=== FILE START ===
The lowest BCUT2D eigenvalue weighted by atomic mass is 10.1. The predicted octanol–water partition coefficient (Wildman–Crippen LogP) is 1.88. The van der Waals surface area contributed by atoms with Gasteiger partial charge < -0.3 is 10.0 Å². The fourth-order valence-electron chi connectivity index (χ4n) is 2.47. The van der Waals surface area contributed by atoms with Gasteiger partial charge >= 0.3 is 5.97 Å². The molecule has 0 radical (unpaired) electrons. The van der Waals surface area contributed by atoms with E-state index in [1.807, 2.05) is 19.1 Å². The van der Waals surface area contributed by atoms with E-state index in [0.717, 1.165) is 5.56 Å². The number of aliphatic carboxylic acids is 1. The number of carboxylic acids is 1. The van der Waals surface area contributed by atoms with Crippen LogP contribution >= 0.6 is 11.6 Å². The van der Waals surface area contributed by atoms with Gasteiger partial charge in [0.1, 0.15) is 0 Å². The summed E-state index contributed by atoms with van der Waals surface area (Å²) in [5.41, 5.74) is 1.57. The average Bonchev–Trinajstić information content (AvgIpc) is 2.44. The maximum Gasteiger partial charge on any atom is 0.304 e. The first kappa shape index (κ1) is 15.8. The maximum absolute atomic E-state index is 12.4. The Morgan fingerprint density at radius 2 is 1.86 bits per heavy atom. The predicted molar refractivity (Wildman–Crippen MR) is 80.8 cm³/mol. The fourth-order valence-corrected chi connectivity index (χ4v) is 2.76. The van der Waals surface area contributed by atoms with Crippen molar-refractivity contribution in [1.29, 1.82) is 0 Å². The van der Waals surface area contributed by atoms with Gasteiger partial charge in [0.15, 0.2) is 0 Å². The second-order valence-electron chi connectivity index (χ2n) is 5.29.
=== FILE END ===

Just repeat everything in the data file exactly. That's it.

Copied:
The lowest BCUT2D eigenvalue weighted by atomic mass is 10.1. The predicted octanol–water partition coefficient (Wildman–Crippen LogP) is 1.88. The van der Waals surface area contributed by atoms with Gasteiger partial charge < -0.3 is 10.0 Å². The fourth-order valence-electron chi connectivity index (χ4n) is 2.47. The van der Waals surface area contributed by atoms with Gasteiger partial charge >= 0.3 is 5.97 Å². The molecule has 0 radical (unpaired) electrons. The van der Waals surface area contributed by atoms with E-state index in [1.807, 2.05) is 19.1 Å². The van der Waals surface area contributed by atoms with E-state index in [0.717, 1.165) is 5.56 Å². The number of aliphatic carboxylic acids is 1. The number of carboxylic acids is 1. The van der Waals surface area contributed by atoms with Crippen LogP contribution >= 0.6 is 11.6 Å². The van der Waals surface area contributed by atoms with Gasteiger partial charge in [0.1, 0.15) is 0 Å². The summed E-state index contributed by atoms with van der Waals surface area (Å²) in [5.41, 5.74) is 1.57. The average Bonchev–Trinajstić information content (AvgIpc) is 2.44. The maximum Gasteiger partial charge on any atom is 0.304 e. The first kappa shape index (κ1) is 15.8. The maximum absolute atomic E-state index is 12.4. The Morgan fingerprint density at radius 2 is 1.86 bits per heavy atom. The predicted molar refractivity (Wildman–Crippen MR) is 80.8 cm³/mol. The fourth-order valence-corrected chi connectivity index (χ4v) is 2.76. The van der Waals surface area contributed by atoms with Crippen molar-refractivity contribution in [1.29, 1.82) is 0 Å². The van der Waals surface area contributed by atoms with Gasteiger partial charge in [0.15, 0.2) is 0 Å². The second-order valence-electron chi connectivity index (χ2n) is 5.29.